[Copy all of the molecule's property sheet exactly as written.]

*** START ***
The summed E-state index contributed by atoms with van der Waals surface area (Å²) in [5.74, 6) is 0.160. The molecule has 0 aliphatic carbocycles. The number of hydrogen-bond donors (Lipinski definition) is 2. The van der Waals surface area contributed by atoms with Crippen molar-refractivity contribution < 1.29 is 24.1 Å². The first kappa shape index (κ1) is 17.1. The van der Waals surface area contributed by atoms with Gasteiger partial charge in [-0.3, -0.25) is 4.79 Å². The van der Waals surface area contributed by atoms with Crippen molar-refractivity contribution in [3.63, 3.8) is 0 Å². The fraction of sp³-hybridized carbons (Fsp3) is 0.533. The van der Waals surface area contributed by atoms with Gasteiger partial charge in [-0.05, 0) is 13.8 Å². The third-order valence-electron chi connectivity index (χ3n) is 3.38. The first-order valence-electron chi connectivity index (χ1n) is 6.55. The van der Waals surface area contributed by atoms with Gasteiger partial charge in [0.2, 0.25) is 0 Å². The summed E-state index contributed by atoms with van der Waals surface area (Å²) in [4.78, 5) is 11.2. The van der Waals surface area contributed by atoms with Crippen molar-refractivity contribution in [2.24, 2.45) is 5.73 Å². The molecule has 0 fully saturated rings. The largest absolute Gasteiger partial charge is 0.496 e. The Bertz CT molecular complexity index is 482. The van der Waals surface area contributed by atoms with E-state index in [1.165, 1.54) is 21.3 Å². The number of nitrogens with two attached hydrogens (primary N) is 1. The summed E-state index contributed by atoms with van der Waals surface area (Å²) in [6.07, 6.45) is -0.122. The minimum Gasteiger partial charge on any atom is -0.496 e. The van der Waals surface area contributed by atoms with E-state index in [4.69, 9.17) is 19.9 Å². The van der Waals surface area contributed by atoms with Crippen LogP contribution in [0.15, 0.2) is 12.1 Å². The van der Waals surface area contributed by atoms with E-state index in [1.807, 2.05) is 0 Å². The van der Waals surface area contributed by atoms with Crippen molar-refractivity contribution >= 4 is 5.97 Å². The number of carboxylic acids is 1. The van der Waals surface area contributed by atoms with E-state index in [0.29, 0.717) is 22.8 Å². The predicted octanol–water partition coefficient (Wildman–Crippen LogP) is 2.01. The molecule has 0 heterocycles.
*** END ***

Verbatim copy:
The summed E-state index contributed by atoms with van der Waals surface area (Å²) in [5.74, 6) is 0.160. The molecule has 0 aliphatic carbocycles. The number of hydrogen-bond donors (Lipinski definition) is 2. The van der Waals surface area contributed by atoms with Crippen molar-refractivity contribution < 1.29 is 24.1 Å². The first kappa shape index (κ1) is 17.1. The van der Waals surface area contributed by atoms with Gasteiger partial charge in [-0.3, -0.25) is 4.79 Å². The van der Waals surface area contributed by atoms with Crippen molar-refractivity contribution in [3.63, 3.8) is 0 Å². The fraction of sp³-hybridized carbons (Fsp3) is 0.533. The van der Waals surface area contributed by atoms with Gasteiger partial charge in [-0.05, 0) is 13.8 Å². The third-order valence-electron chi connectivity index (χ3n) is 3.38. The first-order valence-electron chi connectivity index (χ1n) is 6.55. The van der Waals surface area contributed by atoms with Gasteiger partial charge in [0.2, 0.25) is 0 Å². The summed E-state index contributed by atoms with van der Waals surface area (Å²) in [4.78, 5) is 11.2. The van der Waals surface area contributed by atoms with Crippen molar-refractivity contribution in [2.24, 2.45) is 5.73 Å². The molecule has 0 fully saturated rings. The largest absolute Gasteiger partial charge is 0.496 e. The Bertz CT molecular complexity index is 482. The van der Waals surface area contributed by atoms with E-state index in [1.165, 1.54) is 21.3 Å². The number of nitrogens with two attached hydrogens (primary N) is 1. The summed E-state index contributed by atoms with van der Waals surface area (Å²) in [6.07, 6.45) is -0.122. The minimum Gasteiger partial charge on any atom is -0.496 e. The van der Waals surface area contributed by atoms with E-state index in [4.69, 9.17) is 19.9 Å². The van der Waals surface area contributed by atoms with Crippen LogP contribution in [0.15, 0.2) is 12.1 Å². The van der Waals surface area contributed by atoms with E-state index in [1.807, 2.05) is 0 Å². The van der Waals surface area contributed by atoms with Crippen molar-refractivity contribution >= 4 is 5.97 Å². The number of carboxylic acids is 1. The van der Waals surface area contributed by atoms with E-state index in [0.29, 0.717) is 22.8 Å². The predicted octanol–water partition coefficient (Wildman–Crippen LogP) is 2.01. The molecule has 0 heterocycles.